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Determinants of Treatment Outcome After Use of the Mandibular Advancement Device in Patients With Obstructive Sleep Apnea

Cited 34 time in Web of Science Cited 37 time in Scopus

Lee, Chul Hee; Kim, Jeong Whun; Lee, Hyun Jong; Seo, Beam Seok; Yun, Pil Young; Kim, Dong Young; Yoon, In Young; Rhee, Chae Sea; Park, Jong Wan; Mo, Ji Hun

Issue Date
American Medical Association
Archives of Otolaryngology - Head and Neck Surgery, Vol.136 No.7, pp.677-681
Objective: To determine the predictors affecting treatment outcome after application of the mandibular advancement device (MAD). Design: Retrospective analysis. Setting: Tertiary care university hospital. Patients: A total of 76 patients (68 men and 8 women) who were treated with the MAD for obstructive sleep apnea (OSA) were included from September 2005 through August 2008. All the subjects underwent cephalometry, nocturnal polysomnography, and sleep videofluoroscopy (SVF) before and at least 3 months after receipt of a custom-made MAD. Sleep videolluoroscopy was performed before and after sleep induction and was analyzed during 3 states of awakeness, normoxygenation sleep, and desaturation sleep. Subjects were divided into success and non-success groups depending on treatment outcome. Main Outcome Measures: Multiple variables from cephalometry and SVF including the length of the soft palate, retropalatal space, retrolingual space, and mouth opening angle were evaluated during sleep events with or without the MAD between success and nonsuccess group. Results: The soft palate was significantly longer in the nonsuccess group than in the success group. The retropalatal and retrolingual airway spaces and mouth opening angle were not different between 2 groups. Application of the MAD increased the retrolingual space and decreased the length of the soft palate and the mouth opening angle significantly in both success and nonsuccess groups. However, retropalatal space was widened only in the success group, which showed that retropalatal space may be important in determining treatment response of the MAD. Conclusion: The length of the soft palate showed a difference between success and nonsuccess groups, and widening of retropalatal space might be an important factor for successful outcome with MAD application.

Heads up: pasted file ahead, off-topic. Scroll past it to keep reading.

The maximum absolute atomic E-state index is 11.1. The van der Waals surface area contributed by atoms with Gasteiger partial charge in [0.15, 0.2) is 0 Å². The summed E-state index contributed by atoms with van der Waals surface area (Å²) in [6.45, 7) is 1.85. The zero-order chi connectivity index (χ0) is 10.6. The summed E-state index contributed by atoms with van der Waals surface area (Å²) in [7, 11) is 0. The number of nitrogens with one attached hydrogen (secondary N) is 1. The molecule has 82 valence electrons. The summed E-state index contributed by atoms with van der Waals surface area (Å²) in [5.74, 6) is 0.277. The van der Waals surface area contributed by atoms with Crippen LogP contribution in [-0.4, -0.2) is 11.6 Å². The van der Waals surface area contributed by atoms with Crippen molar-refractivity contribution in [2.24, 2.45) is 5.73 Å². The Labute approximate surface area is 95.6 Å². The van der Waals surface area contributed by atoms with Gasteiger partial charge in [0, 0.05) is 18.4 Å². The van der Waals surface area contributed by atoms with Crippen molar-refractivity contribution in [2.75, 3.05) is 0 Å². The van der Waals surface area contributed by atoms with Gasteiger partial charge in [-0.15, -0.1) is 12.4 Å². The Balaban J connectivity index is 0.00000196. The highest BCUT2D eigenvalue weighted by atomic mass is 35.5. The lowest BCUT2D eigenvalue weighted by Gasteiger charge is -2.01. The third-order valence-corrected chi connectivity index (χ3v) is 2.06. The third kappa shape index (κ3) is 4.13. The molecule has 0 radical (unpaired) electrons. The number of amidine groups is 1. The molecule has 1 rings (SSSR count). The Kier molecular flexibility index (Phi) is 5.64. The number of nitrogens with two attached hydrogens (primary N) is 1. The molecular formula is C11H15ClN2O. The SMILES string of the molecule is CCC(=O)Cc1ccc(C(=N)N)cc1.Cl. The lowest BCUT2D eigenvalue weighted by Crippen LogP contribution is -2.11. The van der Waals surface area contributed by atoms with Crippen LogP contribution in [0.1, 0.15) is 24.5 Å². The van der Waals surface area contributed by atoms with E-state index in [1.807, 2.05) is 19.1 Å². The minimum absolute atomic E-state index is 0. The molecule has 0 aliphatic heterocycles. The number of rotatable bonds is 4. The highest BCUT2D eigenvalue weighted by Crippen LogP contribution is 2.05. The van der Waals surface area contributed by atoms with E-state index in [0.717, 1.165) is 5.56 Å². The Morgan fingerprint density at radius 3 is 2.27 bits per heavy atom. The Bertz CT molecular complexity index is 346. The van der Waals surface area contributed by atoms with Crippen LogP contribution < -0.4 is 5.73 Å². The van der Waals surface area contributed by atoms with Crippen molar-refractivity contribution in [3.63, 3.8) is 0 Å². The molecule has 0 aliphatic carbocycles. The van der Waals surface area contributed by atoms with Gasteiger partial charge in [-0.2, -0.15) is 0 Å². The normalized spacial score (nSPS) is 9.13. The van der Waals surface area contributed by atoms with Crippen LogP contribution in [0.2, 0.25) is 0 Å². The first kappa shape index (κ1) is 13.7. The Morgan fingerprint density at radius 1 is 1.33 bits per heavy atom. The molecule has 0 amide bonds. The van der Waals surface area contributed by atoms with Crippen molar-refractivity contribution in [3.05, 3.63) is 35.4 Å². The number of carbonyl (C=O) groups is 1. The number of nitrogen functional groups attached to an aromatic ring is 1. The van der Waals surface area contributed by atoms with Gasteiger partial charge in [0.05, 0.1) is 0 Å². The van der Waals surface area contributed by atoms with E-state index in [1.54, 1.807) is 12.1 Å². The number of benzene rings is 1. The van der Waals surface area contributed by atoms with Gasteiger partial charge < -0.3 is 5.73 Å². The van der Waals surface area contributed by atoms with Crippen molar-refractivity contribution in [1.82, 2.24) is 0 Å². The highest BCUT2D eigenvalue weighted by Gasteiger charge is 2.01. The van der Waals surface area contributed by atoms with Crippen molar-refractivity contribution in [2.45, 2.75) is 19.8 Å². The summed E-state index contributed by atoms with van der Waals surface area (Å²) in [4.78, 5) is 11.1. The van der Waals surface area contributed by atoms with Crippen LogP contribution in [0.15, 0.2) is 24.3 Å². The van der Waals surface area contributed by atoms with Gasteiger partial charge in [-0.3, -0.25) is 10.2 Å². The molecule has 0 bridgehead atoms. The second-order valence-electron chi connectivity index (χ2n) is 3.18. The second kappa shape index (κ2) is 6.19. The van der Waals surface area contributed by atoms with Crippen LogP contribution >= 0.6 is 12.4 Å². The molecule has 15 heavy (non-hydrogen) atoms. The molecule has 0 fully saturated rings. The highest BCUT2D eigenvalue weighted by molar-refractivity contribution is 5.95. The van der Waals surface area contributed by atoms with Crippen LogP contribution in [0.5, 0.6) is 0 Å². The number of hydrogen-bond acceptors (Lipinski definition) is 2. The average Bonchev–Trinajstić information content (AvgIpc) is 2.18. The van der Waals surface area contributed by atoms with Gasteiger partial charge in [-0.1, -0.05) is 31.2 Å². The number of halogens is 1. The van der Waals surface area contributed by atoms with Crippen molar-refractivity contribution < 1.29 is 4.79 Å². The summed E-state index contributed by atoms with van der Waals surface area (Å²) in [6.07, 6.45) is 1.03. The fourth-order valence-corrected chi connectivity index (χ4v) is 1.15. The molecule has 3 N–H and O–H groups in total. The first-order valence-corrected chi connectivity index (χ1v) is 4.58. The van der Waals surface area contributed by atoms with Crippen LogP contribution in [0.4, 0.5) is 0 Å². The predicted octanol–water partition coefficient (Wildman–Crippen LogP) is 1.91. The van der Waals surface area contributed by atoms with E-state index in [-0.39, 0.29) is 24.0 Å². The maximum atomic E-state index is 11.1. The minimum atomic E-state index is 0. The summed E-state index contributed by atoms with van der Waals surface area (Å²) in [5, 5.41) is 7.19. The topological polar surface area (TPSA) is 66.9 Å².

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Yun, Pil Young윤필영
  • School of Dentistry
  • Department of Dentistry
Research Area Dentistry, Oral Pathology, Oral and Maxillofacial Surgery, 구강병리학, 구강악안면외과학, 치의학


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